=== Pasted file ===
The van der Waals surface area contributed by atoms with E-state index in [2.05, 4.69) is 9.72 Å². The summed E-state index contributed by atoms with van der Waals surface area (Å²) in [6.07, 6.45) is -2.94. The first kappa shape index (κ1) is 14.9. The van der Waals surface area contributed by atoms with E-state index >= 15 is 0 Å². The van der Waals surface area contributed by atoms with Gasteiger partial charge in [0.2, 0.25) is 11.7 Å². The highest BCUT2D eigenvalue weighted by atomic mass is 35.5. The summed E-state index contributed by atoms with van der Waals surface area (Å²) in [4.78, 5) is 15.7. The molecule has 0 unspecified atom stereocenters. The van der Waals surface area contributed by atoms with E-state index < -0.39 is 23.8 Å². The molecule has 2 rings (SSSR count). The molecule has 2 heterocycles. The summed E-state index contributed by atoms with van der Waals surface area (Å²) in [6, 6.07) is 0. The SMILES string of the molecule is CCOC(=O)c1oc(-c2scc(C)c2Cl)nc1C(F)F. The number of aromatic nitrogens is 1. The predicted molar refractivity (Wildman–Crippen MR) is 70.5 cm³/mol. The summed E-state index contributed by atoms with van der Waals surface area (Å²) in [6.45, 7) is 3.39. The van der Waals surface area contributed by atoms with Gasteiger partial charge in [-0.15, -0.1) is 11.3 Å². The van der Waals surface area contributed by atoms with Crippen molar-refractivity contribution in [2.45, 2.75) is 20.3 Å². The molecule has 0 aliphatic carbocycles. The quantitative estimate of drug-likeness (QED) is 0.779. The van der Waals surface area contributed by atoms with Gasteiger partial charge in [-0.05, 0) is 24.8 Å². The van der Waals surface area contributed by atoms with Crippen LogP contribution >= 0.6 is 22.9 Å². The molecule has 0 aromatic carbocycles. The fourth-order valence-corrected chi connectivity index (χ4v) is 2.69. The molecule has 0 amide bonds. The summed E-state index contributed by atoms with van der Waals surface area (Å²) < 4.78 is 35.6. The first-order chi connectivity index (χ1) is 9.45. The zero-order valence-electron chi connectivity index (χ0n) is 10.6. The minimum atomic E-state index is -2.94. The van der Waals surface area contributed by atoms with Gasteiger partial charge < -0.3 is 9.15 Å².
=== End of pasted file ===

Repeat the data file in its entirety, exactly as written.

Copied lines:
The van der Waals surface area contributed by atoms with E-state index in [2.05, 4.69) is 9.72 Å². The summed E-state index contributed by atoms with van der Waals surface area (Å²) in [6.07, 6.45) is -2.94. The first kappa shape index (κ1) is 14.9. The van der Waals surface area contributed by atoms with E-state index >= 15 is 0 Å². The van der Waals surface area contributed by atoms with Gasteiger partial charge in [0.2, 0.25) is 11.7 Å². The highest BCUT2D eigenvalue weighted by atomic mass is 35.5. The summed E-state index contributed by atoms with van der Waals surface area (Å²) in [4.78, 5) is 15.7. The molecule has 0 unspecified atom stereocenters. The van der Waals surface area contributed by atoms with E-state index < -0.39 is 23.8 Å². The molecule has 2 rings (SSSR count). The molecule has 2 heterocycles. The summed E-state index contributed by atoms with van der Waals surface area (Å²) in [6, 6.07) is 0. The SMILES string of the molecule is CCOC(=O)c1oc(-c2scc(C)c2Cl)nc1C(F)F. The number of aromatic nitrogens is 1. The predicted molar refractivity (Wildman–Crippen MR) is 70.5 cm³/mol. The summed E-state index contributed by atoms with van der Waals surface area (Å²) in [6.45, 7) is 3.39. The van der Waals surface area contributed by atoms with Gasteiger partial charge in [-0.15, -0.1) is 11.3 Å². The van der Waals surface area contributed by atoms with Crippen molar-refractivity contribution in [2.45, 2.75) is 20.3 Å². The molecule has 0 aliphatic carbocycles. The quantitative estimate of drug-likeness (QED) is 0.779. The van der Waals surface area contributed by atoms with Gasteiger partial charge in [-0.05, 0) is 24.8 Å². The van der Waals surface area contributed by atoms with Crippen LogP contribution >= 0.6 is 22.9 Å². The molecule has 0 aromatic carbocycles. The fourth-order valence-corrected chi connectivity index (χ4v) is 2.69. The molecule has 0 amide bonds. The summed E-state index contributed by atoms with van der Waals surface area (Å²) < 4.78 is 35.6. The first-order chi connectivity index (χ1) is 9.45. The zero-order valence-electron chi connectivity index (χ0n) is 10.6. The minimum atomic E-state index is -2.94. The van der Waals surface area contributed by atoms with Gasteiger partial charge < -0.3 is 9.15 Å².